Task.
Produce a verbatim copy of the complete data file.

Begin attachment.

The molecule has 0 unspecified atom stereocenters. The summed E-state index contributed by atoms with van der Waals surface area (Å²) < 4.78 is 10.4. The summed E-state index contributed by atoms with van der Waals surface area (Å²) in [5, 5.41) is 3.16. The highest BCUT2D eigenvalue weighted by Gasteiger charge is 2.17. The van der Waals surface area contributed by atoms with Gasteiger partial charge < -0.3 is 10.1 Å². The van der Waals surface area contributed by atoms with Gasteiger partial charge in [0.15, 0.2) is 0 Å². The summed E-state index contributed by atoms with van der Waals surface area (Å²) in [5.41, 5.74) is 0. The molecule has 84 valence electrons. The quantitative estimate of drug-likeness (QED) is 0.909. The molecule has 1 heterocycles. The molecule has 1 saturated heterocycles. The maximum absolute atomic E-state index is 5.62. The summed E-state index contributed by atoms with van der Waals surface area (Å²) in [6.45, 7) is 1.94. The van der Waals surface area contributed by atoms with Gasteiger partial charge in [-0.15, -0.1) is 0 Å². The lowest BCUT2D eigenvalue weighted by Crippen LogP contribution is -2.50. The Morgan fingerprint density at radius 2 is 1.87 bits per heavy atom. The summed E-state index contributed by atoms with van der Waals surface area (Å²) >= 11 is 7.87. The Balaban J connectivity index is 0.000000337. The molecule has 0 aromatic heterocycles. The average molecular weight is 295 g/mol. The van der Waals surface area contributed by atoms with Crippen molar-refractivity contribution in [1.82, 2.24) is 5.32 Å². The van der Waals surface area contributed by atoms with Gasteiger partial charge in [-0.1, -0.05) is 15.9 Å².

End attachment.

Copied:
The molecule has 0 unspecified atom stereocenters. The summed E-state index contributed by atoms with van der Waals surface area (Å²) < 4.78 is 10.4. The summed E-state index contributed by atoms with van der Waals surface area (Å²) in [5, 5.41) is 3.16. The highest BCUT2D eigenvalue weighted by Gasteiger charge is 2.17. The van der Waals surface area contributed by atoms with Gasteiger partial charge < -0.3 is 10.1 Å². The van der Waals surface area contributed by atoms with Gasteiger partial charge in [0.15, 0.2) is 0 Å². The summed E-state index contributed by atoms with van der Waals surface area (Å²) in [5.41, 5.74) is 0. The molecule has 84 valence electrons. The quantitative estimate of drug-likeness (QED) is 0.909. The molecule has 1 heterocycles. The molecule has 1 saturated heterocycles. The maximum absolute atomic E-state index is 5.62. The summed E-state index contributed by atoms with van der Waals surface area (Å²) in [6.45, 7) is 1.94. The van der Waals surface area contributed by atoms with Gasteiger partial charge in [-0.15, -0.1) is 0 Å². The lowest BCUT2D eigenvalue weighted by Crippen LogP contribution is -2.50. The Morgan fingerprint density at radius 2 is 1.87 bits per heavy atom. The summed E-state index contributed by atoms with van der Waals surface area (Å²) >= 11 is 7.87. The Balaban J connectivity index is 0.000000337. The molecule has 0 aromatic heterocycles. The average molecular weight is 295 g/mol. The van der Waals surface area contributed by atoms with Crippen molar-refractivity contribution in [1.82, 2.24) is 5.32 Å². The van der Waals surface area contributed by atoms with Gasteiger partial charge in [-0.1, -0.05) is 15.9 Å².